The Euro elections in Spain saw the Left clobber the shit out of the two main parties. I think that it's inevitable that they well take it to the streets.

        The wild card here is Felipe.  There's hope that a fresh face can restore the institution of the monarchy.  His wife was a popular newscaster before their marriage.  Shades of Charles and Di here, and it's my impression that Charles is actually better behaved than Felipe. There will be smoke, but fire?

        http://www.economicpopulist.org

        by ManfromMiddletown on Mon Jun 02, 2014 at 04:23:38 AM PDT

        [ Parent ]

        •  the "institution of monarchy" should have died, (14+ / 0-)

          worldwide, in the 19th century.

          Why it still exists anywhere (particularly in places where it still does have real political power), is a mystery to me.

          In the end, reality always wins.

          by Lenny Flank on Mon Jun 02, 2014 at 04:28:23 AM PDT

          [ Parent ]

          •  And if it didn't die in the 19th century (8+ / 0-)

            It should have died in the 20th

            Happy just to be alive

            by exlrrp on Mon Jun 02, 2014 at 04:34:02 AM PDT

            [ Parent ]

          •  I have a great deal of respect for (17+ / 0-)

            what Juan Carlos did when the Spanish military seized the parliament by force of arms, and tried to restore an authoritarian regime, in February 1982.  Without the King going on national TV to order the conspirators to stand down, the country could have slipped into bloody civil war.

            But, he hasn't aged well. The Spanish monarchy has little real power, it's the hefty public support for the Royal Family and the corruption case with his idiot son in law that have been a bone contention.

            http://www.economicpopulist.org

            by ManfromMiddletown on Mon Jun 02, 2014 at 04:40:25 AM PDT

            [ Parent ]

            •  NONE of the royals have much political power (6+ / 0-)

              Except in tiny places like Monaco.

              However, as Juan Carlos' actions during the attempted coup clearly show, a monarch can function very effectively as the head of state in ways that an elected leader can't.  A President or Prime Minister probably wouldn't have been able to shut down the Fascists the way he did thanks to partisan politics.

              The same thing applies to the British monarchy.  George VI and Queen Elizabeth basically held Britain together during the war, while Princess Diana hugging and touching an AIDS patient in the 1980's changed attitudes toward the disease pretty dramatically.  It's not a system I'd necessarily want to live under - I bow to no king save Brennan I, King of the East, may he lead us to victory over the Midrealm at Pennsic, w00t! - but constitutional monarchies have their uses.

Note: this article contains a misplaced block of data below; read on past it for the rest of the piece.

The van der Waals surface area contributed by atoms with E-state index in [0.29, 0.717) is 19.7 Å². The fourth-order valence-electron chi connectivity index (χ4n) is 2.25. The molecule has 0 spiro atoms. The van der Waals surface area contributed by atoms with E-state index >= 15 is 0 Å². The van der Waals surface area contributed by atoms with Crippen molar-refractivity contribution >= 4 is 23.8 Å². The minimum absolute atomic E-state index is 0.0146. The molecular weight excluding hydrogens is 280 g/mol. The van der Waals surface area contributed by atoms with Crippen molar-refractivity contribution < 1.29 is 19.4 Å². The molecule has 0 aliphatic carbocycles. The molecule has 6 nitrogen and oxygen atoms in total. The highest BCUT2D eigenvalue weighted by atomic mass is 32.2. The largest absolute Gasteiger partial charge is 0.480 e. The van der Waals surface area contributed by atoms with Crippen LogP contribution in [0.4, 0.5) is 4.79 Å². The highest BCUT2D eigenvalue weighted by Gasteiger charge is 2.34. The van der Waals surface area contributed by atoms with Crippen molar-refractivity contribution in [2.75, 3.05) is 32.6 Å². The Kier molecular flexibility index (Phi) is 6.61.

This isn't freedom. This is fear - Captain America

              by Ellid on Mon Jun 02, 2014 at 07:31:07 AM PDT

              [ Parent ]

          •  They're called CEOs now (4+ / 0-)
            Recommended by:
            WisVoter, Bob Love, shaharazade, k9disc

            Hillary does not have the benefit of a glib tongue.

            by The Dead Man on Mon Jun 02, 2014 at 06:26:39 AM PDT

            [ Parent ]

          •  separation of tribalism and politics (0+ / 0-)

            The cleverest argument for monarchy that I've heard is that you give the people - and especially the right - an apolitical symbol of the nation and guardian of tradition while the politicians are theoretically free to do their jobs without worrying about identity politics.

            Most European countries that were monarchies but became republics still have both a president (i.e. head of state) and a prime minister (i.e. head of government) as a nod to this history, though their power relative to each other varies country by country.  In some cases, the monarchy could be easily restored with minimal amending of the constitution simply by transferring the limited powers of the elected but essentially ceremonial head of state - versus the powerful head of government elevated from the majority party in a parliament - back to the senior member of the old royal family.

            Our system combines the two roles - head of state and head of government: national symbol and bureaucrat-in-chief - in the office of the President.  One could argue that this complicates matters since the President is not just a government official but the living symbol of the American people, whose appeal and power (for better or worse) has as much to do with their perceived values and character as with their actual policies.

            Domestic politics is the continuation of civil war by other means.